The night was young and so were the attendees of the annual Fire Escape 48-Hour Film Festival last Tuesday. As per the name of the event, numerous students had written, shot, and edited short films in just 48 hours to premiere at the festival. As a film aficionado, I was not completely surprised by this, as it was similar to the project Steven Spielberg and Mark Burnett took on back in 2007 with a reality TV show called On the Lot. Though the show was short-lived (one season, 16 episodes, three months on the air), what kept me hooked and really drew my admiration was the fact that though the finalists were pressed for time and resources, most of them were skilled behind the camera and were able to make short, intensely creative films that subsequently impressed the judges.
But this worldwide search for new film talent ultimately proved intractable because, unlike with inherent talents such as singing or dancing, the elegance of the art of filmmaking is strongly dependent on time and resources, and the process was stifled by the show’s necessarily rushed format. This format also saw these competing professionals seemingly return to square one, each churning out a few basic shorts—which ultimately was a good thing. Why? Because filmmaking should begin with raw creativity and improve in school. That’s the oversight that On the Lot decided to elaborate upon.
Fire Escape Films, UChicago’s student film group, celebrates this very rawness. The twelve teams participating were aware that they could only do so much in two days but knew, too, that this was just a first step, a small hurdle, to the many opportunities and challenges that they’d be presented with in the world of filmmaking. The rawness is the attraction; the passion is the satisfaction. Neophyte director and co-writer third-year James Austen, or “The LotMaster,” as the big winner on Spielberg’s show would have been called, embodies this passion. His eight-and-a-half-minute short film “Groundspring” is riveting, funnily sadistic, and, toward the end, is a perfect study in the fine art (and frustration) of suspense.
“[We] were given a bag where pieces of paper were inside and picked one randomly. [We] picked the paper with the word ‘Groundspring’ on it,” Austen said. One of the rules of this competition was to come up with a short film that somehow related back to this measly piece of paper, with each team’s creativity being the limit. You’re in for a treat with Austen’s team and their take on the obscure meaning of “groundspring.”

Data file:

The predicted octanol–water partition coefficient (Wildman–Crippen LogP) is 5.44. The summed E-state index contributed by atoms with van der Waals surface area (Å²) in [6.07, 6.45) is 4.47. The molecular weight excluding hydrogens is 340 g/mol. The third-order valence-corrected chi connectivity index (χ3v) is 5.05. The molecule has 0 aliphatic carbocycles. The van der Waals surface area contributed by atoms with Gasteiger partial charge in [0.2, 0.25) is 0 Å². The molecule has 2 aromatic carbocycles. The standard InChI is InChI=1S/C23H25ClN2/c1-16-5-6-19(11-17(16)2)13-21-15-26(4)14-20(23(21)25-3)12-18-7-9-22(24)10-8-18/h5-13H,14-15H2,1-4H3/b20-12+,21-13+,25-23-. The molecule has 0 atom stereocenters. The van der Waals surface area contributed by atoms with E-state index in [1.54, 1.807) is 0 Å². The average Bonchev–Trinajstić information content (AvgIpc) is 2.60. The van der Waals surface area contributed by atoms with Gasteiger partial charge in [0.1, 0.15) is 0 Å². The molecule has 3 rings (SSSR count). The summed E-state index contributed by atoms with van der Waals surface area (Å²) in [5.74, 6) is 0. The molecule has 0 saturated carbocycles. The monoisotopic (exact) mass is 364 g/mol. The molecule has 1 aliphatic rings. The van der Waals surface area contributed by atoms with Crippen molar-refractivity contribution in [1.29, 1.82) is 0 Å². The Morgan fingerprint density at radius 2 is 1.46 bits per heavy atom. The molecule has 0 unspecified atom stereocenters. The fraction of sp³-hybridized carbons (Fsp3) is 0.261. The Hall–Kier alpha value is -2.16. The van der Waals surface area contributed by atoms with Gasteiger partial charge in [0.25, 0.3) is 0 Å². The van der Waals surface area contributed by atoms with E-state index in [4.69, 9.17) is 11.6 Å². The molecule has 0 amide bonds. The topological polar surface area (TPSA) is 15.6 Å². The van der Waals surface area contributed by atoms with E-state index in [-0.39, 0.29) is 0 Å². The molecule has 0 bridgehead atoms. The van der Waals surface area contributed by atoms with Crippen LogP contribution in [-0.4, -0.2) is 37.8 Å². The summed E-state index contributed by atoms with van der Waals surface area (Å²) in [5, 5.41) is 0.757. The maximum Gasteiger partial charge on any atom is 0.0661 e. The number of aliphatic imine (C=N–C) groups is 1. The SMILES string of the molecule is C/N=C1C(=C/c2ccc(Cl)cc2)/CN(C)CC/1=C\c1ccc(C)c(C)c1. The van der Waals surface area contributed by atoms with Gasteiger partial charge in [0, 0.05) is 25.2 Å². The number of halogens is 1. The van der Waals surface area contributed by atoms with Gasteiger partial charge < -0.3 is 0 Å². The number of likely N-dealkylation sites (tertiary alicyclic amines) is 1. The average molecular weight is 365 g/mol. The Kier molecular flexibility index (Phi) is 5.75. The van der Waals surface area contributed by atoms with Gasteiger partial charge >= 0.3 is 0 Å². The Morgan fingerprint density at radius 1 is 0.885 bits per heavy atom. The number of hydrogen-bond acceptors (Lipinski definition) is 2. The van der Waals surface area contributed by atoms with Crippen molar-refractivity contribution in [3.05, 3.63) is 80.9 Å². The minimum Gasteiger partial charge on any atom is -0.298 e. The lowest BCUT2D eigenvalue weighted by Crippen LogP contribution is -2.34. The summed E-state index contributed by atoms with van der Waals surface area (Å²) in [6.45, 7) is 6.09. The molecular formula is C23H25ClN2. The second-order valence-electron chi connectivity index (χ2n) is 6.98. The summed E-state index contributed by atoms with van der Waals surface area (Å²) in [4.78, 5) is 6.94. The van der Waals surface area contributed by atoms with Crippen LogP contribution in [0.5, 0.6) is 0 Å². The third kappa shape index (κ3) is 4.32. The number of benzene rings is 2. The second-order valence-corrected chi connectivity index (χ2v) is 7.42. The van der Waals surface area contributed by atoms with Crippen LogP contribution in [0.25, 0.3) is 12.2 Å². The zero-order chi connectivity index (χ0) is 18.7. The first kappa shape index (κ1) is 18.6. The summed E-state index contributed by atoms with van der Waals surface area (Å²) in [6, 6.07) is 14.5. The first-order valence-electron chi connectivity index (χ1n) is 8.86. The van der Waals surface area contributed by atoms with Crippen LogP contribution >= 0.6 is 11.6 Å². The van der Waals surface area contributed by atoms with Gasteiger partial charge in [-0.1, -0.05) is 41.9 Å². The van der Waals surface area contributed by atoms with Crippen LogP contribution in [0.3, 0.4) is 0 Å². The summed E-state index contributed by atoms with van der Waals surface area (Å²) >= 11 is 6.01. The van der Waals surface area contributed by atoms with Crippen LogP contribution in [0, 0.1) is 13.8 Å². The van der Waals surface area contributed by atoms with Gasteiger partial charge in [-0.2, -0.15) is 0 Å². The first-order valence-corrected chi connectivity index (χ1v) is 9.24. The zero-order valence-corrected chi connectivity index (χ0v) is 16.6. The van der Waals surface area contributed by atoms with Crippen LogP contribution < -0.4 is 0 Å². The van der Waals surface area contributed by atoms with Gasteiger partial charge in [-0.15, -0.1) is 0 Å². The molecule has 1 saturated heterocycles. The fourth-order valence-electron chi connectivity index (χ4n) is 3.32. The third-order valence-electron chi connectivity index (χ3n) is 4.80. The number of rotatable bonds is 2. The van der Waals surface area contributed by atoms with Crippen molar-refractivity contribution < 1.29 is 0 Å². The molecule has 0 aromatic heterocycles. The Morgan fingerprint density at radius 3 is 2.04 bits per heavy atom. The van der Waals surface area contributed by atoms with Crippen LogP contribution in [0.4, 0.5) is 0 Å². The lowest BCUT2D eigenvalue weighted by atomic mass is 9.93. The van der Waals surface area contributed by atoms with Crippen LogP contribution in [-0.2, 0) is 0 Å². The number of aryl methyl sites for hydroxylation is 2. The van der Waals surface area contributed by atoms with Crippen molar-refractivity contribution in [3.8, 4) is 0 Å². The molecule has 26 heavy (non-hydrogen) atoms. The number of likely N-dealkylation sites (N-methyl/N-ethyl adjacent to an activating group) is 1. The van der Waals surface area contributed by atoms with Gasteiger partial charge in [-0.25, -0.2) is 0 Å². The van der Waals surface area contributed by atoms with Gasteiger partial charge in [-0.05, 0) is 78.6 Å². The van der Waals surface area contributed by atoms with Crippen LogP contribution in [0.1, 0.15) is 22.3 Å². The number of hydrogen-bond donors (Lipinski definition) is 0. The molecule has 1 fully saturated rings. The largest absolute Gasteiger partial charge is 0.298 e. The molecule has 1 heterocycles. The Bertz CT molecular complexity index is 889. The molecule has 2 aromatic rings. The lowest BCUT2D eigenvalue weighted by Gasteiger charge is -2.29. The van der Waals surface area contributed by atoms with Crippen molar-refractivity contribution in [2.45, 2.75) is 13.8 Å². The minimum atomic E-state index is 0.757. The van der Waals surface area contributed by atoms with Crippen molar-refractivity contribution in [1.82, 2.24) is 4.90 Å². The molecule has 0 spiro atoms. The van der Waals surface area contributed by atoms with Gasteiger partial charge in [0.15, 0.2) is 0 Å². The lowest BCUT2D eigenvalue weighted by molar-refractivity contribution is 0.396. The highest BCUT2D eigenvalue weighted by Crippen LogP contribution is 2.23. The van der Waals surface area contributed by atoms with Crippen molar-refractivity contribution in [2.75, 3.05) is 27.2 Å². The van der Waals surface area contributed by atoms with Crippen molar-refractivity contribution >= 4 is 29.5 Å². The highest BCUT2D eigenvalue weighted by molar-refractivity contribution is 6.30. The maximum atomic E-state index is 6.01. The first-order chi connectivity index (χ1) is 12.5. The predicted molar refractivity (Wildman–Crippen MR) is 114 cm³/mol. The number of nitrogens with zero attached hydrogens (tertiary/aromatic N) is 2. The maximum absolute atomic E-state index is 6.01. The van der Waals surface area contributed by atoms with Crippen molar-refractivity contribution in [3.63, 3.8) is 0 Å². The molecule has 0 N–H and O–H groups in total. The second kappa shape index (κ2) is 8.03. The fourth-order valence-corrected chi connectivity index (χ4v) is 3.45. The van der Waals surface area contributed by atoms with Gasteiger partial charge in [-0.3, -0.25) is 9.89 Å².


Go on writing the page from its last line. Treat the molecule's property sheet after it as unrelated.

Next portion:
“The film was actually inspired by the resurrection of Jesus Christ,” Austen revealed with a coy look in his eyes, “since at that time it was Easter.” This film was based on a screenplay of fantastically inventive proportions, co-written by Paul Degout, Lisa Ringdahl, and Nick Quintana (collectively The Lily Chou’s Chou’s), but it was Austen’s job to bring it to life. A feasible screenplay to shoot in one day, perhaps, but with all the scene- and sound-editing to do during the next, one wonders how much sleep they got by the end of the project. Or did they sleep at all? Yet these talented, cinematically-inclined zombies were so organized and so dedicated to the craft that Austen said that, at least with this project, the whole thing was simple and stress-free. “Everyone was just on schedule,” he said. “Although during filming I didn’t give them any lunch breaks,” Austen admitted with a guilty smile.
Second best at the fest, for me at least, was the silent short “Drive/Drive/Drive,” primarily because it stood out from the archive of comedy shorts previously shown. The team behind it, TBD, chose to be controversial yet subtle, a task which is challenging, if not nigh on impossible in cinematic storytelling. Nevertheless, the sharp silence of the audience as Max Palevsky Cinema–goers sat enthralled was a testament to its success. “I really thought they’d win. They showed the essence of film in their short, being able to communicate with just a video and no words,” Austen says. A movie title I’d thought would suggest a vehicle appearing at some point during the film turned out to be a reference to an alternative meaning of the word.
The important thing to remember is that when it comes to student filmmaking, it’s always worth the try. Small progress is still progress, as they say. And there’s no better opportunity than at events like the 48-Hour Film Festival; here, mistakes are an advantage, ideas are appreciated, and of course, the audience is full of friends, colleagues, those who encourage you to be creative and to take chances in a safe and supportive environment. I now know why it’s called “Fire Escape” Films: It’s where young, intrepid filmmakers experience the burning passion of cinematic expression under the necessary time and resource constraints of student-run movie production—with the promise of final, creative escape.